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Is Your Job Sucking the Life Out of You? (and what to do about it)

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I love this little test of whether you are an introvert or an extrovert: When you go to a party and are around other people, do you gain energy or do you lose it? Extroverts gain it. They're magnetic. They suck up energy from those around them. Meanwhile, introverts lose it. They're the ones giving their energy so the extroverts can have more.

The same is true with Primary Colors (the intersection of your greatest strengths and passions). The energy that accompanies and grows from full engagement is the most important resource in the workplace-far more important than time. And unlike time, energy is expandable. Working in a job that leverages your Primary Color feeds your energy reserves. Working in a job that requires you to constantly correct your weaknesses in the pursuit of a goal you are not passionate about sucks your energy away. One makes you an extrovert in ways that go far beyond social skills; the other renders you an introvert in more settings than just looking at your shoes while you try to talk with someone.

Locating your Primary Color-finding the exact point of intersection of your strengths and weaknesses-puts your brain on overdrive. It opens up possibilities that have always been there for you but that also have long been hidden. In the light of your Primary Color, the future moves toward you as the status quo recedes into the background.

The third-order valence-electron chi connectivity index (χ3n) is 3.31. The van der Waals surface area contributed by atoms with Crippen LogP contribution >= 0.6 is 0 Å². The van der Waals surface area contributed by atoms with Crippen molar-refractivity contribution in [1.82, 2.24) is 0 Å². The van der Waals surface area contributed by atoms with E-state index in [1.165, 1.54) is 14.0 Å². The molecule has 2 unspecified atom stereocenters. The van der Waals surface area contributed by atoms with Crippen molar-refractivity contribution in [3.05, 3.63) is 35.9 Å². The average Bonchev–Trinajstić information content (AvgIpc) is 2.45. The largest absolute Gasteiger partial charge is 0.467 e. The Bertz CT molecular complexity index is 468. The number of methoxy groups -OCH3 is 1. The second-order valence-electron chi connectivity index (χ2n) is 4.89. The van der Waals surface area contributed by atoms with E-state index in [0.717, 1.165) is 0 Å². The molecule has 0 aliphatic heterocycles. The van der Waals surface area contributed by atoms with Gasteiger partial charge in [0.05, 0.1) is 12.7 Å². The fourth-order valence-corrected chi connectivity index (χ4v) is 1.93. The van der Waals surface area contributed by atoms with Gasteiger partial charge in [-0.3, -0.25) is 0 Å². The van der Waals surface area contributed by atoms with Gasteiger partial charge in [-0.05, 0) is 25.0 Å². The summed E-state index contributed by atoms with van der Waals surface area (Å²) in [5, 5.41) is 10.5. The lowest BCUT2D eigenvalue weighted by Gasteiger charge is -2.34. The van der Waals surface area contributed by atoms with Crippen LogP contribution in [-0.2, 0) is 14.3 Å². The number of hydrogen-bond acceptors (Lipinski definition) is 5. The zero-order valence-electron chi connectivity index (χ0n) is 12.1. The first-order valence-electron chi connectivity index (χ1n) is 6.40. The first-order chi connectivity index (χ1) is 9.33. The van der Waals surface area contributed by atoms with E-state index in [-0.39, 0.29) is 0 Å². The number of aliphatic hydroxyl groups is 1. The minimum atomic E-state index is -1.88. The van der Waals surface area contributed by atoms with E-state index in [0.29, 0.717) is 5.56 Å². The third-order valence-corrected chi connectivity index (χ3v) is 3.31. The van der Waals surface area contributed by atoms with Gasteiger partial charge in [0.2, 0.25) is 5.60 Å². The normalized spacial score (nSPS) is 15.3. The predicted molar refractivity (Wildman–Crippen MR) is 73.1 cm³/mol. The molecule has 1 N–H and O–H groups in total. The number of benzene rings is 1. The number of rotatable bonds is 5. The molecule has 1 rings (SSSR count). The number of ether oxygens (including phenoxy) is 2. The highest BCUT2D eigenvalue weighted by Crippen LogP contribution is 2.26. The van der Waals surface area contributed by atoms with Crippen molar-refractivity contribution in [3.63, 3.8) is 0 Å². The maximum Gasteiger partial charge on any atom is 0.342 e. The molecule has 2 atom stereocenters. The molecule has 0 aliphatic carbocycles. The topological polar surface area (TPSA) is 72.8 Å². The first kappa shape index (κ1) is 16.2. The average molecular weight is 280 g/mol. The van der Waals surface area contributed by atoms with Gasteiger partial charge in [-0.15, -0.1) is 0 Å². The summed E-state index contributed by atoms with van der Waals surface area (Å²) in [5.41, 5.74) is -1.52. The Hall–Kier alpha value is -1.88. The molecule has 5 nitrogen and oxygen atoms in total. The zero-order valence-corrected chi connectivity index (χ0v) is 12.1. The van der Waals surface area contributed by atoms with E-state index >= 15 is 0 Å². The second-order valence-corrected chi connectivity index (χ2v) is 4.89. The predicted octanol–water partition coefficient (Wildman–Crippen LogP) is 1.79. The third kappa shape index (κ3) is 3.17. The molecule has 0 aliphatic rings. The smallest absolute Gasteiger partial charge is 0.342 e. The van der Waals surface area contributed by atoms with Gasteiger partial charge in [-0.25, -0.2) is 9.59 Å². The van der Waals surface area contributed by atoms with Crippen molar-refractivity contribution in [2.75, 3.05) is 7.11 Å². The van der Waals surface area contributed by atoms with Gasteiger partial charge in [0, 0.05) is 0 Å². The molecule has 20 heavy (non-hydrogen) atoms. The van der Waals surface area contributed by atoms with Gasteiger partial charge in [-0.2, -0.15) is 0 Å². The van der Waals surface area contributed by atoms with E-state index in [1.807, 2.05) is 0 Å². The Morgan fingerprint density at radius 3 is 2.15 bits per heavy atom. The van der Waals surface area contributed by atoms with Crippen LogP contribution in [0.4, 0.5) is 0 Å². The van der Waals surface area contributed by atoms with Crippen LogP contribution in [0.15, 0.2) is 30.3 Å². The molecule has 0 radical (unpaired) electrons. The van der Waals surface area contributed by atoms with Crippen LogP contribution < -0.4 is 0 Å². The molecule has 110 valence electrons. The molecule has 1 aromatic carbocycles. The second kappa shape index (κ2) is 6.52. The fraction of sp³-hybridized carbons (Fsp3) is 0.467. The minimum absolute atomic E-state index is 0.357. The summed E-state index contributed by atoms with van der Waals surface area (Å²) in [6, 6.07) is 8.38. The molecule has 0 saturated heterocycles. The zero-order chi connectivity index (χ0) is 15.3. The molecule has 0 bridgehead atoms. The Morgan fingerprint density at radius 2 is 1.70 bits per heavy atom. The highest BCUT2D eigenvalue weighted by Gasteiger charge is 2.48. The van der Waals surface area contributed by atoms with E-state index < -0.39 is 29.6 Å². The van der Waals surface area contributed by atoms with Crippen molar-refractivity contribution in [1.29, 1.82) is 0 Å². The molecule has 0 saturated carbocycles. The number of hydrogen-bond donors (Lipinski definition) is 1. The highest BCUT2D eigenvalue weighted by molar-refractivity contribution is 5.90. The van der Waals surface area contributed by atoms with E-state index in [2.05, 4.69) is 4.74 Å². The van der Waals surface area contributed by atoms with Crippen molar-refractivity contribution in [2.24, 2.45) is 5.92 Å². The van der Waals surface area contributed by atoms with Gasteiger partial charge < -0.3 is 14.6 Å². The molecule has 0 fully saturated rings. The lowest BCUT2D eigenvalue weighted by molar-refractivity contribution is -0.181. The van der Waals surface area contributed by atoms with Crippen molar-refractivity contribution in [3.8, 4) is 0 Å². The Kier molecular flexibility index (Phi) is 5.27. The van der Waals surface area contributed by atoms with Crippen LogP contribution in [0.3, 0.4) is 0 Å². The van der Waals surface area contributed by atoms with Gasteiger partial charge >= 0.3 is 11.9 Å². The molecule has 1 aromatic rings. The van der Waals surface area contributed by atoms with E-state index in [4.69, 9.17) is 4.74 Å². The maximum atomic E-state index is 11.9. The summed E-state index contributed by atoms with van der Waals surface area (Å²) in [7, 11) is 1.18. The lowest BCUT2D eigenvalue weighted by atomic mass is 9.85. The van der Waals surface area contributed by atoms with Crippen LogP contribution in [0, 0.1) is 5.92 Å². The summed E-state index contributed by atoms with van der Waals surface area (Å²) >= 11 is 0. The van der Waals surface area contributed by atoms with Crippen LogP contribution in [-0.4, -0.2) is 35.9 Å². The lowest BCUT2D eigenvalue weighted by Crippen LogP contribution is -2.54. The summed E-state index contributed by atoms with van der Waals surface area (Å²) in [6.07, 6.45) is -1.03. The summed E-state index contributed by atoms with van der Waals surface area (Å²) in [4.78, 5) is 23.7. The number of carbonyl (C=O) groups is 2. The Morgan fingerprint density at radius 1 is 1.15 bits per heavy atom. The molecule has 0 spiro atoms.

One of the themes that emerged time and again in my conversations with people who had made a leap in their lives was how simple the everyday tasks of work became. Turns out, there's a good reason for that. Aligning your central talent and passion inevitably increases the attention you pay to your work, and attention is, in a sense, its own reward.

In a 2005 article for the United Kingdom's Philosophical Transactions of the Royal Society of London, physicist Henry Stapp and psychiatrist Jeffrey Schwartz showed that sustained concentrated attention on any particular mental experience-a thought, an insight, an image, even a fear-not only kept the brain circuitry involved open and alive but also eventually produced physical changes in the brain's structure. In effect, by increasing attention, you are creating brain architecture specifically suited to the challenges before you. Little wonder, then, that performance should grow dramatically.

The passion leads to deliberate practice; the practice strengthens talents; and the combination of passionate involvement and strengthened talents yields an energy flow that becomes the harbinger of ultimate success.

Is your current job sucking the life out of you? If so, there may be no clearer signal that your daily activities are not aligned with your unique strengths and passions. Talk with your supervisor. Find a way to begin to increase the percentage of time you spend on activities that leverage your primary color. Your performance will grow, your energy will grow and your company will benefit right along side you.

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